First you will need to marinate about 250 grams of prawns in some turmeric powder and salt. After 15 minutes deep fry them in oil till them become golden n crisp. Set them aside and add tsp vinegar to them and let it sit for 1 hour. Now, make a paste of all the ingredients mentioned under the balchao paste and make sure not to add any water. In the same pan used for fryin the prawns, add in some chopped garlic and ginger. Lightly fry them and immediately add one whole chopped onion. Next, add the balchao paste amd let it cook for 2-3 minutes. Add in the prawns and cook until the gravy thickens. Finally add 1 tsp sugar and salt according to your taste. Allow it to cool. This can be stored in a glass jar. Let this mature for 1-3 weeks before its use. Make sure never to use water at any stage. This can be enjoyed with a simple lentil curry and rice.
    • By Sheel
      Goa being one of the popular cities of India is known for its local delicacies. These delicacies have been passed on from generation to generation, while some of them have continued to remain popular, some of them have lost their charm with the introduction of newer cuisines. Since the Portuguese entered Goa, they have had a strong influence on the local cuisine. A major turning point came when they introduced a variety of spices that changed their style of cooking completely. The Portuguese introduced plants like corn, pineapple,  papaya, sweet potato and cashews. One such example of a popular dish would be Pork Vindaloo. Goan food is a mix of hot and sour ingredients that make their seafood delectable. Kokum is one such ingredient which is known to be a tangy-sweet fruit. It is added in curries to render a sour taste and is often accompanied with seafood. Dried red chillies are one the most vital ingredients common among all the local delicacies that is either used in its whole form or ground into a fine paste. Since seafood is the soul of Goan food, it is preserved and relished in other forms too. Goan pickles are known to be quite famous. Prawn Balchao, a very famous prawn pickle prepared with dried red chillies is relished with a simple lentil curry and rice. Another delicacy is the Goan Para Fish made with mackerels, red chillies and goan vinegar. These are regular accompaniments with their routine meals. When talking about Goa, you cannot not mention their sausages. These mouth-watering and spicy sausages are made with pork and a variety of spices. Last but not the least, is the widely famous Goan bread, locally known as Poi. Leavened bread which is part of almost every meal and eaten with plain butter too. These ingredients make the cuisine extremely palatable and continue to make this cuisine stand out from the rest.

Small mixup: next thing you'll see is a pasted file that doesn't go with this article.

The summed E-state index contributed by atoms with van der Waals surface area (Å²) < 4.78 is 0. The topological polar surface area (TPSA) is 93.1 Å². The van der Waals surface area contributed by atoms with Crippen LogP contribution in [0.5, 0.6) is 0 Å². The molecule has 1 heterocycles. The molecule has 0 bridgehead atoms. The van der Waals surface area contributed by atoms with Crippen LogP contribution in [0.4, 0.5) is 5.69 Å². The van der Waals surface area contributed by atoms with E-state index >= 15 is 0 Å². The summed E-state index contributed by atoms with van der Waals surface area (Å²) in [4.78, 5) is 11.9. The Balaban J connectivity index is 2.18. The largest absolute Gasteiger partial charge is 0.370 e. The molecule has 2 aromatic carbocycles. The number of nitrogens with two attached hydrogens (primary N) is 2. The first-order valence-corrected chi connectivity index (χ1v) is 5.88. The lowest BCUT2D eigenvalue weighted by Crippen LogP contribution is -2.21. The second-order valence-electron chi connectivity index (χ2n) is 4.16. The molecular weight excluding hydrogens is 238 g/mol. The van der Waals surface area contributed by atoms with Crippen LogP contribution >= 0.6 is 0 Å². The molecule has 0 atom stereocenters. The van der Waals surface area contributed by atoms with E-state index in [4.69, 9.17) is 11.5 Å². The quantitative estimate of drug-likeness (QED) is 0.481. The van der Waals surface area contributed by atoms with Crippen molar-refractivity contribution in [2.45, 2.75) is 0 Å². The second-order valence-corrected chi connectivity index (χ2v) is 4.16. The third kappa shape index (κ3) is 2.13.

• By shweta gupta
      Do any one familiar with the Bengali spice brands of India, my friend is Interested in Cooking Bengali Food. Can any One Suggest me few Brands to Reffer.
      Please comment
    • By Chris Hennes
      A few weeks ago I checked out a copy of Madhur Jaffrey's Vegetarian India from the library, and it is well on its way to earning a permanent place in my collection. I've really enjoyed the recipes I've cooked from it so far, and thought I'd share a few of them here. Of course, if anyone else has cooked anything from the book please share your favorites here, too.
       
      To kick things off, something that appears in nearly every meal I've cooked this month... a yogurt dish such as
       
      Simple Seasoned Yogurt, South Indian-Style (p. 324)
       

       
       
    • By gorkreg
      As a tandoor is not a regular BBQ but an oven which walls need to be hot in order to cook I was wondering if I could use a charcoal chimney to light it. Firstly, I don't know how long it would take for the walls to heat up (I guess quite quick) but secondly (and most important) will the walls crack because of the sudden change in temperature? Any experiences here?
  • Recently Browsing   0 members

    No registered users viewing this page.

×